The Springfield-based American multinational life insurer Massachusetts Mutual Life Insurance Co., shortly called as MassMutual, employing a total of 10,614 workers across the globe, had been brewing off an option to a potential sell-off of its retirement services division, which had an upsum of $175 billion under its management alongside administration, people familiar with the issue had unveiled later this week on condition of anonymity.
On top of that, while the mutual company has been offering wide-ranging insurance products, the company was no longer contemplating the capital-intensive servicing of retirement policies core to its businesses, two of the sources said.
The retirement service business of MassMutual used to involve administrating various kinds of savings program. Aside from that, one of the sources close to MassMutual was quoted saying on condition of anonymity given the scale of sensitivity of the issue that the Massachusetts-based mutual fund and life insurer could shelve roughly $2 billion for its retirement services business, however, a spokeswoman for MassMutual had neither acknowledged nor declined the feasibility of the issue.
In point of fact, the 169-year-old life insurance company, MassMutual had launched its retirement services wing back in the 1946s, while its 401(K) savings plans, which usually are backed by an employer, became operational in the early-1980s and its defined-contribution plans had begun in the early 1970s.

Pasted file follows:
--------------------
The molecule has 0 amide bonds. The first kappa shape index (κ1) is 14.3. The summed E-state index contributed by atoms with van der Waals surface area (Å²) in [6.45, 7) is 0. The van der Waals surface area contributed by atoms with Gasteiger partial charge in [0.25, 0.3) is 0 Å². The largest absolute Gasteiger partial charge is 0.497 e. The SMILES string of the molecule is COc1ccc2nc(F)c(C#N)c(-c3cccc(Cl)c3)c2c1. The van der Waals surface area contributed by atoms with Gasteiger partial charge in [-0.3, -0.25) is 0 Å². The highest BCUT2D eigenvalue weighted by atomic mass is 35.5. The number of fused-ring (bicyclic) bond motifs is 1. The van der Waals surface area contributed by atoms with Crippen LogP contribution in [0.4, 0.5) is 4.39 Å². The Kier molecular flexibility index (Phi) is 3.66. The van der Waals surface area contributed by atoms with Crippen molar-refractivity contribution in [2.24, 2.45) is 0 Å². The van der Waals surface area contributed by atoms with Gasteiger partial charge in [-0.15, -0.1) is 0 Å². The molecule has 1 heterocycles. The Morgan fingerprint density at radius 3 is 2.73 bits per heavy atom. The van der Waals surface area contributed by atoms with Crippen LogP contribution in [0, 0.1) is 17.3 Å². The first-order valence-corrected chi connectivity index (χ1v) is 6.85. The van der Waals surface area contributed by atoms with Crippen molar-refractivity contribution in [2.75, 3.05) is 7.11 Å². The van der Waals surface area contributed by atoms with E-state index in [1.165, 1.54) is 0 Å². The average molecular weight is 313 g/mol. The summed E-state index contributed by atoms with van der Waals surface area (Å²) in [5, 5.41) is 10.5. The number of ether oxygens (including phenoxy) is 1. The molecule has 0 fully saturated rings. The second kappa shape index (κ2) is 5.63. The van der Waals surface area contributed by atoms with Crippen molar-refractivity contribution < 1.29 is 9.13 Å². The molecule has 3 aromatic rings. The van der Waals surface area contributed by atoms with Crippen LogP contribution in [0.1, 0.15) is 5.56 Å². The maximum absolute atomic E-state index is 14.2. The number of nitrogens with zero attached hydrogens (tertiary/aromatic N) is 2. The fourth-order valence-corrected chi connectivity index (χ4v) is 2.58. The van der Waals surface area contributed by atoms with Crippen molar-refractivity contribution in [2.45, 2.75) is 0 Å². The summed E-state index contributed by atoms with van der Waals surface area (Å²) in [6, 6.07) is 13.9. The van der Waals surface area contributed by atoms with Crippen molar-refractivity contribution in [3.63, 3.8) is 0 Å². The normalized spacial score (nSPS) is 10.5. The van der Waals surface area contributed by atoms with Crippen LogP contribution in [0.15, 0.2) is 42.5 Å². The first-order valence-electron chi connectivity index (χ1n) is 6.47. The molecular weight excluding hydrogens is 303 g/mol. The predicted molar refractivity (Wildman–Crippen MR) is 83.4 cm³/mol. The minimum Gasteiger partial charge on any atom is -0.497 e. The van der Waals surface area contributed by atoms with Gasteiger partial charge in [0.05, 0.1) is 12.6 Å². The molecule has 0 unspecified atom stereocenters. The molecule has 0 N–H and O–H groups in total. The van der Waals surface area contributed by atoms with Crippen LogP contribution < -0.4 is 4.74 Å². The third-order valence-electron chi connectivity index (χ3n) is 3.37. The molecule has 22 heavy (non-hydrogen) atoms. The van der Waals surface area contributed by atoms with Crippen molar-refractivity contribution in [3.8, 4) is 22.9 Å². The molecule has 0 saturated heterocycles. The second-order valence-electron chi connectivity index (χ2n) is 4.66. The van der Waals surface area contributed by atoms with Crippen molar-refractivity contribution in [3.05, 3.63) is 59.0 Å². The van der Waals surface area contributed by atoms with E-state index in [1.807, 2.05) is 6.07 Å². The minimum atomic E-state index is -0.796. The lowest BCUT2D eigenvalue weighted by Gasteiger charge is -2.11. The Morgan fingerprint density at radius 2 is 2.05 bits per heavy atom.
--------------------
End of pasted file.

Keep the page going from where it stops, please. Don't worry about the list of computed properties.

MassMutual closes in second major divestment in just over a year
In point of fact, although it remains unclear why major insurers and financial service providers had been exiting the retirement plan businesses, MassMutual’s latest divestment plan of its retirement business came forth a year after the Wall St.
lender Wells Fargo & Co. had sold off its retirement plan businesses to Principal Financial Group for $1.2 billion. Apart from that, latest MassMutual move to sell off its retirement business, would mark up the Massachusetts-based insurer’s second major divestment in just over a year, since the company had vended its OppenheimerFunds unit in May last year for a total of $5.7 billion.